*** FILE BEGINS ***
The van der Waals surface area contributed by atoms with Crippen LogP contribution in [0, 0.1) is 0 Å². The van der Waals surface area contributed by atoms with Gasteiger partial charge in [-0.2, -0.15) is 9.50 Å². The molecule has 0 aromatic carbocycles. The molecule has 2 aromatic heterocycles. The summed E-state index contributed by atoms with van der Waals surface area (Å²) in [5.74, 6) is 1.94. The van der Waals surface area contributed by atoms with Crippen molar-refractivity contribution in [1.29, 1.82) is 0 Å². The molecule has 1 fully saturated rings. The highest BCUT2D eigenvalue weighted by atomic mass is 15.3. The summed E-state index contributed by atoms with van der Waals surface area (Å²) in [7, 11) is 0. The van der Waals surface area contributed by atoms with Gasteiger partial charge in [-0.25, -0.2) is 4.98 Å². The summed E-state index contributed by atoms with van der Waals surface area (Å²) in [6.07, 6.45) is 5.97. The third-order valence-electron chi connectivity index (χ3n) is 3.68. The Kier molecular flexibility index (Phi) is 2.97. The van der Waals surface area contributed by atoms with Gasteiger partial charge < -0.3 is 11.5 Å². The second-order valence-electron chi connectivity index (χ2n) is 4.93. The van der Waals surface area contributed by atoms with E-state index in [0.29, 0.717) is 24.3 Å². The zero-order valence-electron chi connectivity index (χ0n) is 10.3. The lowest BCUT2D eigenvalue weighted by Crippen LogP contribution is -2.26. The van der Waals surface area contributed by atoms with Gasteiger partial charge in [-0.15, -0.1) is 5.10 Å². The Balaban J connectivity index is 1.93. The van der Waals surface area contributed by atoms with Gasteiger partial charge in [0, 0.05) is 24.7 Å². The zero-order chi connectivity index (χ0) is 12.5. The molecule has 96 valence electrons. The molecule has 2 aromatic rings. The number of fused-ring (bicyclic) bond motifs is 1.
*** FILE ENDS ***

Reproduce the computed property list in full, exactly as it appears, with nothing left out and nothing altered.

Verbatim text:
The van der Waals surface area contributed by atoms with Crippen LogP contribution in [0, 0.1) is 0 Å². The van der Waals surface area contributed by atoms with Gasteiger partial charge in [-0.2, -0.15) is 9.50 Å². The molecule has 0 aromatic carbocycles. The molecule has 2 aromatic heterocycles. The summed E-state index contributed by atoms with van der Waals surface area (Å²) in [5.74, 6) is 1.94. The van der Waals surface area contributed by atoms with Crippen molar-refractivity contribution in [1.29, 1.82) is 0 Å². The molecule has 1 fully saturated rings. The highest BCUT2D eigenvalue weighted by atomic mass is 15.3. The summed E-state index contributed by atoms with van der Waals surface area (Å²) in [7, 11) is 0. The van der Waals surface area contributed by atoms with Gasteiger partial charge in [-0.25, -0.2) is 4.98 Å². The summed E-state index contributed by atoms with van der Waals surface area (Å²) in [6.07, 6.45) is 5.97. The third-order valence-electron chi connectivity index (χ3n) is 3.68. The Kier molecular flexibility index (Phi) is 2.97. The van der Waals surface area contributed by atoms with Gasteiger partial charge < -0.3 is 11.5 Å². The second-order valence-electron chi connectivity index (χ2n) is 4.93. The van der Waals surface area contributed by atoms with E-state index in [0.29, 0.717) is 24.3 Å². The zero-order valence-electron chi connectivity index (χ0n) is 10.3. The lowest BCUT2D eigenvalue weighted by Crippen LogP contribution is -2.26. The van der Waals surface area contributed by atoms with Gasteiger partial charge in [-0.15, -0.1) is 5.10 Å². The Balaban J connectivity index is 1.93. The van der Waals surface area contributed by atoms with Gasteiger partial charge in [0, 0.05) is 24.7 Å². The zero-order chi connectivity index (χ0) is 12.5. The molecule has 96 valence electrons. The molecule has 2 aromatic rings. The number of fused-ring (bicyclic) bond motifs is 1.